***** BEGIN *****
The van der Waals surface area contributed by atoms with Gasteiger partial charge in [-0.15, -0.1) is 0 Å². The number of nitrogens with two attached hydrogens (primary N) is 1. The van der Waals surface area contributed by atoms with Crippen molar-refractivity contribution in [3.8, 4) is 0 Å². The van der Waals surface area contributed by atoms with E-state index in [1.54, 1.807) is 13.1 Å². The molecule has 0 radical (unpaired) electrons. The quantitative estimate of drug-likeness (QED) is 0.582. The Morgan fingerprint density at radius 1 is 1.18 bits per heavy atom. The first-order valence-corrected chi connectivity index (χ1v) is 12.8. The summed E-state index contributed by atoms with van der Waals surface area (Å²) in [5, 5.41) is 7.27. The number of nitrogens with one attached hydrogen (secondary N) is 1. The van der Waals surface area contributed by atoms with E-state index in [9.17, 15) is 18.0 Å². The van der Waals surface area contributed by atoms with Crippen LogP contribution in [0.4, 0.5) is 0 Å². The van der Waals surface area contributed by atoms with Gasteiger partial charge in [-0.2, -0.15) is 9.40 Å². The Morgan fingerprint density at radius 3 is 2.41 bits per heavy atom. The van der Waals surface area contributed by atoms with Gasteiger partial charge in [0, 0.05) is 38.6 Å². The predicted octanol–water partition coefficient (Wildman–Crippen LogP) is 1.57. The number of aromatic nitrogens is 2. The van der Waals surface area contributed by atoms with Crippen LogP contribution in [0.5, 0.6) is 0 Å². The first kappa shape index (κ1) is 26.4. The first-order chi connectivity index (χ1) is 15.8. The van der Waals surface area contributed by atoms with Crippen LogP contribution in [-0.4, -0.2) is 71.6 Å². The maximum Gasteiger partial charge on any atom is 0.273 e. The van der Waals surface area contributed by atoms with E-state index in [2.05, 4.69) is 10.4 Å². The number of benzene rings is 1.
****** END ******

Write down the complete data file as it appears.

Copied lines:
The van der Waals surface area contributed by atoms with Gasteiger partial charge in [-0.15, -0.1) is 0 Å². The number of nitrogens with two attached hydrogens (primary N) is 1. The van der Waals surface area contributed by atoms with Crippen molar-refractivity contribution in [3.8, 4) is 0 Å². The van der Waals surface area contributed by atoms with E-state index in [1.54, 1.807) is 13.1 Å². The molecule has 0 radical (unpaired) electrons. The quantitative estimate of drug-likeness (QED) is 0.582. The Morgan fingerprint density at radius 1 is 1.18 bits per heavy atom. The first-order valence-corrected chi connectivity index (χ1v) is 12.8. The summed E-state index contributed by atoms with van der Waals surface area (Å²) in [5, 5.41) is 7.27. The number of nitrogens with one attached hydrogen (secondary N) is 1. The van der Waals surface area contributed by atoms with E-state index in [9.17, 15) is 18.0 Å². The van der Waals surface area contributed by atoms with Crippen LogP contribution in [0.4, 0.5) is 0 Å². The van der Waals surface area contributed by atoms with Gasteiger partial charge in [-0.2, -0.15) is 9.40 Å². The Morgan fingerprint density at radius 3 is 2.41 bits per heavy atom. The van der Waals surface area contributed by atoms with Gasteiger partial charge in [0, 0.05) is 38.6 Å². The predicted octanol–water partition coefficient (Wildman–Crippen LogP) is 1.57. The number of aromatic nitrogens is 2. The van der Waals surface area contributed by atoms with Crippen LogP contribution in [0.5, 0.6) is 0 Å². The first kappa shape index (κ1) is 26.4. The first-order chi connectivity index (χ1) is 15.8. The van der Waals surface area contributed by atoms with Crippen LogP contribution in [-0.4, -0.2) is 71.6 Å². The maximum Gasteiger partial charge on any atom is 0.273 e. The van der Waals surface area contributed by atoms with E-state index in [2.05, 4.69) is 10.4 Å². The number of benzene rings is 1.